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Are patients' judgments of health status really different from the general population?

Krabbe PF, Tromp N, Ruers TJ, van Riel PL - Health Qual Life Outcomes (2011)

Bottom Line: Many studies have found discrepancies in valuations for health states between the general population (healthy people) and people who actually experience illness (patients).In addition, effect of being member of one of the two patient groups and the effect of the assessment of the patients' own health status was analyzed.Except for some moderate divergence, no differences were found between patients and healthy people for the ranking task or for the VAS.

View Article: PubMed Central - HTML - PubMed

Affiliation: Department of Epidemiology, Unit Health Technology Assessment, University Medical Center Groningen, University of Groningen, Groningen, The Netherlands. p.f.m.krabbe@epi.umcg.nl

ABSTRACT

Background: Many studies have found discrepancies in valuations for health states between the general population (healthy people) and people who actually experience illness (patients). Such differences may be explained by referring to various cognitive mechanisms. However, more likely most of these observed differences may be attributable to the methods used to measure these health states. We explored in an experimental setting whether such discrepancies in values for health states exist. It was hypothesized that the more the measurement strategy was incorporated in measurement theory, the more similar the responses of patients and healthy people would be.

Methods: A sample of the general population and two patient groups (cancer, rheumatoid arthritis) were included. All three study groups judged the same 17 hypothetical EQ-5D health states, each state comprising the same five health domains. The patients did not know that apart from these 17 states their own health status was also included in the set of states they were assessing. Three different measurement strategies were applied: 1) ranking of the health states; 2) placing all the health states simultaneously on a visual analogue scale (VAS); 3) separately assessing the health states with the time trade-off (TTO) technique. Regression analyses were performed to determine whether differences in the VAS and TTO can be ascribed to specific health domains. In addition, effect of being member of one of the two patient groups and the effect of the assessment of the patients' own health status was analyzed.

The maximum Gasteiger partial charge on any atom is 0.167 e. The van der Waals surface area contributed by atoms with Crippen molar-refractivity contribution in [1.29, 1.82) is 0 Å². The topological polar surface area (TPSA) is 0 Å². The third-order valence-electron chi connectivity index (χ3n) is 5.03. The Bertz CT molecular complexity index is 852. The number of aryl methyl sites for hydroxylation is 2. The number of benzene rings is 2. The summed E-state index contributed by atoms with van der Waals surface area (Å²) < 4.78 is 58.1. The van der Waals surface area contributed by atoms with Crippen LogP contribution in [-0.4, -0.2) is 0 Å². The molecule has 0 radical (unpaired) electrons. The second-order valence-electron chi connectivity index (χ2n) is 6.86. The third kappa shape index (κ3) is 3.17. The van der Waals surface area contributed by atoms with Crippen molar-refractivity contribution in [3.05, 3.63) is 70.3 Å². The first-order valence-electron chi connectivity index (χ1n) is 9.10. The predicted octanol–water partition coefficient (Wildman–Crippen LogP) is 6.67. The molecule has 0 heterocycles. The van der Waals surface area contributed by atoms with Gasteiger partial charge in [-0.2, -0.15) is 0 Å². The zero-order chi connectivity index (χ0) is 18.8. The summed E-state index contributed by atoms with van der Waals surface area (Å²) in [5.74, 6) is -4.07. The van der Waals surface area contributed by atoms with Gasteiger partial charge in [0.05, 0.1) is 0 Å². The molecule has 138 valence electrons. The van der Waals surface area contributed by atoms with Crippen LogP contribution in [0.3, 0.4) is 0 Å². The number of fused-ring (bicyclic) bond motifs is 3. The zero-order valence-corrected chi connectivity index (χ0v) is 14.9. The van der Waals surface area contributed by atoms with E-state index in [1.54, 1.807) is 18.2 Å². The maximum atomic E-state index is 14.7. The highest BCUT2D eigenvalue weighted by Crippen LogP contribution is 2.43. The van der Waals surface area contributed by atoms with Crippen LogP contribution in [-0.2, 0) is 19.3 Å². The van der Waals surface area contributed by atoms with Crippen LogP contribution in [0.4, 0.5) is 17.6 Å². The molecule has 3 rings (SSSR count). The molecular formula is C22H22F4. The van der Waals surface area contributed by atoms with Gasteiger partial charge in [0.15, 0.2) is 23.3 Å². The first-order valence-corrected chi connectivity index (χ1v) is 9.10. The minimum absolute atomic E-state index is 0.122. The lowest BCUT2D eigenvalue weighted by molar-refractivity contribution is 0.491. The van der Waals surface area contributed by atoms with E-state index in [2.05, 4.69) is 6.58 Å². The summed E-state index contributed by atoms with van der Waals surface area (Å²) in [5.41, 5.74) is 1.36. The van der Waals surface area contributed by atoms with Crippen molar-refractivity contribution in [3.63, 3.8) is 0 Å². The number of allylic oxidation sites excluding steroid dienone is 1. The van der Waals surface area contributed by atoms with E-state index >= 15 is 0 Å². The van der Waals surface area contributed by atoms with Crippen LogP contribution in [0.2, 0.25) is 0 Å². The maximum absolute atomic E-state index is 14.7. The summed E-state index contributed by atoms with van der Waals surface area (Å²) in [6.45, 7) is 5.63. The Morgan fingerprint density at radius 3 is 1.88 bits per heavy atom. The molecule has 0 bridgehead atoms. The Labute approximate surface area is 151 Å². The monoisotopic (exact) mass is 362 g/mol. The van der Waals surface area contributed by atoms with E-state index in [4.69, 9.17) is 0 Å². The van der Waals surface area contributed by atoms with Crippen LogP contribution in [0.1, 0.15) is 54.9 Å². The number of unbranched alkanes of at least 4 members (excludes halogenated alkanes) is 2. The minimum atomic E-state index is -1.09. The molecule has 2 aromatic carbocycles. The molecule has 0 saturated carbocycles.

Results: Except for some moderate divergence, no differences were found between patients and healthy people for the ranking task or for the VAS. For the time trade-off technique, however, large differences were observed between patients and healthy people. The regression analyses for the effect of belonging to one of the patient groups and the effect of the value assigned to the patients' own health state showed that only for the TTO these patient-specific parameters did offer some additional information in explaining the 17 hypothetical EQ-5D states.

Conclusions: Patients' assessment of health states is similar to that of the general population when the judgments are made under conditions that are defended by modern measurement theory.

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Related in: MedlinePlus

Mean scores (added with standard error of means) of the set of EuroQol-5D health states derived by three different measurement methods (ranking, VAS, TTO) presented for the general population and for the two patient groups (For the VAS and the TTO the EuroQol-5D state '11111' is set to 1.0 and the condition 'dead' to 0.0 by definition).
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Figure 1: Mean scores (added with standard error of means) of the set of EuroQol-5D health states derived by three different measurement methods (ranking, VAS, TTO) presented for the general population and for the two patient groups (For the VAS and the TTO the EuroQol-5D state '11111' is set to 1.0 and the condition 'dead' to 0.0 by definition).

Mentions: We found almost parallel lines between the three study groups for the mean ranking scores of the assessed hypothetical health states (Figure 1A). The patients' own state was ranked as less severe than state '11312' by cancer patients and as almost comparable to this state by the RA group. It is also clear that cancer patients and RA patients ranked state '21111' (some mobility problems) as less severe than healthy people did. In the comparison of the VAS values, RA patients show a pattern closely resembling the general population (Figure 1B). For the states with only one domain at level 2, however, it seems that RA patients assign slightly higher values to these states. Compared with the general population, cancer patients seem to respond more negatively to health states associated with problems in the domains of pain/discomfort and anxiety/depression. Apart from the deviation shown by the cancer group, a gradient decline can be observed over the 17 EQ-5D states. The TTO values (Figure 1C) show higher patient values for almost all health states. Differences among the three study groups are substantially greater for the TTO data than for the rank and VAS data. Furthermore, the TTO values for the EQ-5D health states cannot be described as a gradient decline; the plot looks more like a step function.